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of the evils we suffer, the natural and necessary, as well as moral effects of our vices? Is it possible a people should be happy, when pride, and extravagance, luxury, and intemperance abound among them? Will not poverty and disease, uneasiness and contention, naturally spring from these vices ? Doch not the providence of God loudly call on all orders of men, to unite their most vigorous endeavors, to check the growth of the sins which I have mentioned, and of others which might be named ; such as the profanation of God's name,* and day ; uncleanness; and acts of violence, injustice, and oppression. We confide in the wisdom and 6delity of our rulers, to make and execute good and wholesome laws for the suppression of these vices; and for the encouragement of industry, frugality, and temperance, and all those virtues which constitute and adorn the Christian character; and to add life and energy to law, by their own good example. And I hope we shall all, in our several stations, most heartily abet the important design. Our temporal salvation, under God, depends upon it. A virtuous people will always be free and happy.

“Righteousness exalteth a nation.” Could we see people in general, humbling themselves under the mighty hand of God, in the evils that are come upon us—could we see a general disposition in them to break off from their sins by righteousness, and from their iniquities by turning to the Lord—could we see practical piety and religion prevailing among all ranks of men-how much would the prospect brighten up? God would appear for us," who is the hope of his people, and the saviour thereof in the day of trouble.” Jer. xiv. 8. And “if God be for us, who can be against us?” Rom. viii. 31. He can work deliverance for us in a thousand ways to us unknown. Then our peace shall be as a river, when our righteousness is as the waves of the sea. Mutual harmony and affection shall be restored between Great Britain and her colonies, and between all orders of men in them. The burdens under which we groan shall be removed. We shall no longer be so unhappy, as to be suspected of wanting loyalty to our king, or of having the least disposition to refuse a constitutional subjection to our parent country. The great evils which we now suffer, in consequence of such groundless suspicions, shall be removed. We shall sit quietly under our vines and figtrees, enjoying the fruit of our fathers' unremitting labors, and of our own, and have none to make us afraid. We shall behold our settlements extending themselves into the yet uncultivated lands. “ The wilderness shall become a fruitsul field, and the desert shall blossom as the rose.” Our navigation shall be freed from its present embarrassment; and trade recover a flourishing state. Our rights and privileges shall be established on a firmer basis than ever. Every revolving year shall add something to the glory and happiness of America. And those that behold it shall see occasion to say, “Happy art thou, O people! Who is like unto thee, saved of the Lord! The shield of thy help, and who is the sword of thine excellency !” Deut. xxxiii. 29.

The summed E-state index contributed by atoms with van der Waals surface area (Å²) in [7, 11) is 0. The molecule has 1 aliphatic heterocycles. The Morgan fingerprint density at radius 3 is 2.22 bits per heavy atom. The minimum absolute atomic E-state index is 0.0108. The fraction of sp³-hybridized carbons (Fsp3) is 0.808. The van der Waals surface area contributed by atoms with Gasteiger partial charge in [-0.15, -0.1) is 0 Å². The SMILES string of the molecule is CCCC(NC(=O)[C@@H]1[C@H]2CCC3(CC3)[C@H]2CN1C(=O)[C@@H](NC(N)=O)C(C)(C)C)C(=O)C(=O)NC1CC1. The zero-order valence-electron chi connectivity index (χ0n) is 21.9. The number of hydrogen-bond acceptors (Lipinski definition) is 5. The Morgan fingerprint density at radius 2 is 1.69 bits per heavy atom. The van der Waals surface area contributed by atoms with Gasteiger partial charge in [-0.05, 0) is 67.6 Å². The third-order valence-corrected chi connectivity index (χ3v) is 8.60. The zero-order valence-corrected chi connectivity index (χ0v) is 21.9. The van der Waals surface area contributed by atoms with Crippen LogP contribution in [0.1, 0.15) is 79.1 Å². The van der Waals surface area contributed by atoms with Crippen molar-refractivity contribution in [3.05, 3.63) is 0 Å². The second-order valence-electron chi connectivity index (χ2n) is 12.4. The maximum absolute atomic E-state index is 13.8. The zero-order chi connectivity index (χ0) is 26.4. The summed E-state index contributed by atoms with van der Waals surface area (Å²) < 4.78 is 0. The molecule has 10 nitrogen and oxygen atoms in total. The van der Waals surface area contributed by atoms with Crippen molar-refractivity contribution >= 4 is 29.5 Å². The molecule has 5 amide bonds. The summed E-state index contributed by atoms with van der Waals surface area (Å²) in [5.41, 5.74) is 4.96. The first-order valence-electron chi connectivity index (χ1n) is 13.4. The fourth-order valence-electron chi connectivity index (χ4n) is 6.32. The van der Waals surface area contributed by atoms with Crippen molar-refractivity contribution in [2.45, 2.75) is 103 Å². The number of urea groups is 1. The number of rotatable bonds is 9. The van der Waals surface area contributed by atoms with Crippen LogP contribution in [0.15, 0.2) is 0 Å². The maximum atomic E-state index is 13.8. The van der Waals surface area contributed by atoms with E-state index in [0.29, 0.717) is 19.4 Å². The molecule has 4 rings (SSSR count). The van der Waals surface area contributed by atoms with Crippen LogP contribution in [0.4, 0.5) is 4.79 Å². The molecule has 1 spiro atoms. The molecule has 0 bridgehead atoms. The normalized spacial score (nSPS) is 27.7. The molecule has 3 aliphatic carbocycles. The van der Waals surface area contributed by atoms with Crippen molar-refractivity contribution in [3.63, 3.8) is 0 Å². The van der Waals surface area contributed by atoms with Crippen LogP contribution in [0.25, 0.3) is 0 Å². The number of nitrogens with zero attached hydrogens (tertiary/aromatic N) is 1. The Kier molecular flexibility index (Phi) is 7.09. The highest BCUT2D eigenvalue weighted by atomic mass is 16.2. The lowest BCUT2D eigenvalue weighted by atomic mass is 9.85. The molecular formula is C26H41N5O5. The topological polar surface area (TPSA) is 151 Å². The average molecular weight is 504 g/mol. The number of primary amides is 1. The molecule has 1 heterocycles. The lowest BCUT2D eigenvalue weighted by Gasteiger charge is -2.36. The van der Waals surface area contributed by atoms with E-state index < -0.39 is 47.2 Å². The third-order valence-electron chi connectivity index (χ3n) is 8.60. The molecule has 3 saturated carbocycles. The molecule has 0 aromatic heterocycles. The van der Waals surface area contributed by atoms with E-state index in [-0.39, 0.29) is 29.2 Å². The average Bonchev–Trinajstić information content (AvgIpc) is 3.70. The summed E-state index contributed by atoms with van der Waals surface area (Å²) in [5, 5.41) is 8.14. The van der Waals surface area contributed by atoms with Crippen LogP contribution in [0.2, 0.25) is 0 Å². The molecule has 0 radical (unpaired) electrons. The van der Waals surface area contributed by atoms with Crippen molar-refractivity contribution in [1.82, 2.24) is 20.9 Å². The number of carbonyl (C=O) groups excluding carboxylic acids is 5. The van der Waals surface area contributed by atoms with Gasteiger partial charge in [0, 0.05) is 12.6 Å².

* If God's holy name is, at this day, too frequently and sometimes irreverently invoked, even in a judicial manner, every sincere friend to virtue and religion, must wish to have this practice, so affrontive to the Deity, and so destructive to the morals of the people, discontinued.

Whose breast doth not burn with desires to see his dear native land in such a state, the happy reverse of its present one !

Who would not be ambitious of contributing something towards it ! This we have all power to do. Let us up, and be doing, and the Lord shall be with us.

But Christianity, my respectable hearers, which we profess, carries our thoughts beyond this present state of things. This life is but the preface of our existence. Affairs will never be in so happy a situation in it, as we could wish for. It is not agreeable to God's universal plan of government, that we should here be free from every pricking brier and grieving thorn. We are too apt to lay our account for refined happiness in this life. Frequent disappointments are necessary to teach us our error, and to wean us from the vanities of time and sense. This is the salutary effect of our troubles; and when we find it in ourselves, we should acknowledge the kindness of Heaven in permitting them. A few days will close the present scene with us all.

We must quit our stations, be they higher or lower. We must bid adieu to this world, and enter into the eternal one. There an endless circle of happiness, infinitely greater than can be derived from the most prosperous state of things here, is provided-provided by the mercy of God, through the mediation of Christ-provided for all, who repent and believe the gospel-for all, who act their part well on the stage of the present life—who serve God and their generation faithfully, according to his will.

Be this the object of our principal hopes, and desires ! Let us continue patient in the ways of well doing ; seeking for glory, honor and immortality; till, through the riches of God's grace in Christ, we be crowned with eternal life.

DISCOURS E

OCCASIONED BY THE DEATH OF

MRS. HANNAH RICHARDS,

OF DEDHAM,

WHO DEPARTED THIS LIFE ON THE 8TH OF FEBRUARY, 1770,

IN THE 83D YEAR OF HER AGE.

DELIVERED THE LORD'S DAY AFTER HER INTERMENT.

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BY JASON HAVEN, A. M.
PASTOR OF THE FIRST CHURCH IN SAID TOWN.

“Whose faith follow, considering the end of their conversation."—Heb. xiii. 7.
"Who are kept by the power of God through faith unto salvation.”—1 Peter i. 5.

BOSTON:
PRINTED BY RICHARD DRAPER, IN NEWBURY STREET.

1770.

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